Experiments show that smart technologies increase the rate of recovery of stroke victims!
Preliminary results have shown that artificial intelligence programs used in UK NHS hospitals have saved tens of thousands of patients from permanent disability.
Technology that helps doctors quickly diagnose stroke patients has tripled the number of people living normal lives.
An initial analysis of the data, which included more than 100,000 patients with suspected stroke, states that the proportion of those who achieved near-complete recovery increased from 16% to 48%.
Experts note that this is due to faster diagnosis and faster treatment – an essential part of stroke recovery.
The technology, which uses artificial intelligence algorithms to help doctors interpret brain scan results, is currently being rolled out across the country to improve outcomes for stroke patients.
It comes after the NHS said it is turning to artificial intelligence to try to resolve the bed ban crisis by using software to accurately predict when patients will be ready to leave the hospital.
Social care services can then be alerted in advance of the patient’s expected discharge date, allowing care beds or community care packages to be prepared.
Health chief Steve Barclay said the technology, developed by UK-based Brainomax, showed that AI “has the potential to transform the NHS” by helping make faster and more accurate diagnoses.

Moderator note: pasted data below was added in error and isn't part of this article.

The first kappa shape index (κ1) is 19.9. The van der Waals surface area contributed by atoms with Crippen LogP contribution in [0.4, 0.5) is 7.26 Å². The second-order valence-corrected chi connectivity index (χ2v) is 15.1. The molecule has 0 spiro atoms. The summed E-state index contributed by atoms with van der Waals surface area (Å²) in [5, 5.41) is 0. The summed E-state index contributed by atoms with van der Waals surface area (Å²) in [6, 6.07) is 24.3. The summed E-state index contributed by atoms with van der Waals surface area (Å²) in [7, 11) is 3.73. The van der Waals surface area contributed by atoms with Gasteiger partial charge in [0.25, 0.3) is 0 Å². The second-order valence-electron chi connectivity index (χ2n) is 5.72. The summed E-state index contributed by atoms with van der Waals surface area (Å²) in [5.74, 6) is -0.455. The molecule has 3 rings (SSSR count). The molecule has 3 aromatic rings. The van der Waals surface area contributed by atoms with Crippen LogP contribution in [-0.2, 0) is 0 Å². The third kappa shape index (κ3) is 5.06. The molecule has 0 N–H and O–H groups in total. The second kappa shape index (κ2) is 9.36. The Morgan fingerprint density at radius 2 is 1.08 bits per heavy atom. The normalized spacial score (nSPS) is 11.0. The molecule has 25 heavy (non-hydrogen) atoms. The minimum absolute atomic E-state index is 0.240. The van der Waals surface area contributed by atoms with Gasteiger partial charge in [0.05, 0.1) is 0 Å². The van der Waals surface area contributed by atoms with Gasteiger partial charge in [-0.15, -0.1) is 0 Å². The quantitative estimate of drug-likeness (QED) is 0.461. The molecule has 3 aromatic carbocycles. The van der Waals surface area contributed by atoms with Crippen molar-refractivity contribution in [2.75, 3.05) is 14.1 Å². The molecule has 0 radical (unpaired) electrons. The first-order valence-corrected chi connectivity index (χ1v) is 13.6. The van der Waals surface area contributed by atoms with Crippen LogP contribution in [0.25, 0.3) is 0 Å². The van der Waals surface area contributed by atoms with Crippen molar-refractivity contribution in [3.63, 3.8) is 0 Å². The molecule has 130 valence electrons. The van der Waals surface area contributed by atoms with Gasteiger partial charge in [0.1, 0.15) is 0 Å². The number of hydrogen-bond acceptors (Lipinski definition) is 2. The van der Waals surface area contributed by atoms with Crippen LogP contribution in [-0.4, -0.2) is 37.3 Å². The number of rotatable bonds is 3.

“Brainomix is a great example of how this can be achieved by leveraging the power of AI to shorten the life-saving minutes of one of the most time-consuming diagnostic procedures in medicine, meaning patients get the care they need faster,” he said. .
The program means stroke professionals can access scans and images remotely so they can support other hospitals on Integrated Stroke Delivery Networks (ISDN).
So far, it has been used in 111,000 patients with suspected stroke at 22 hospitals across England.
Dr Timothy Ferriss, Director of Transformation at NHS England, said: “Every minute saved during the initial hospital evaluation of people with stroke-like symptoms can greatly improve a patient’s chances of leaving the hospital in good health.”
The E-Stroke program is part of the growing use of artificial intelligence in the healthcare service, with software designed to improve non-essential hospital stays being piloted at four centers in Wales.
Developed by UK-based artificial intelligence company College, it analyzes data including age, health status and previous hospital stays to estimate how long a patient will have to stay in the hospital, reports The Times.
Source: Daily Mail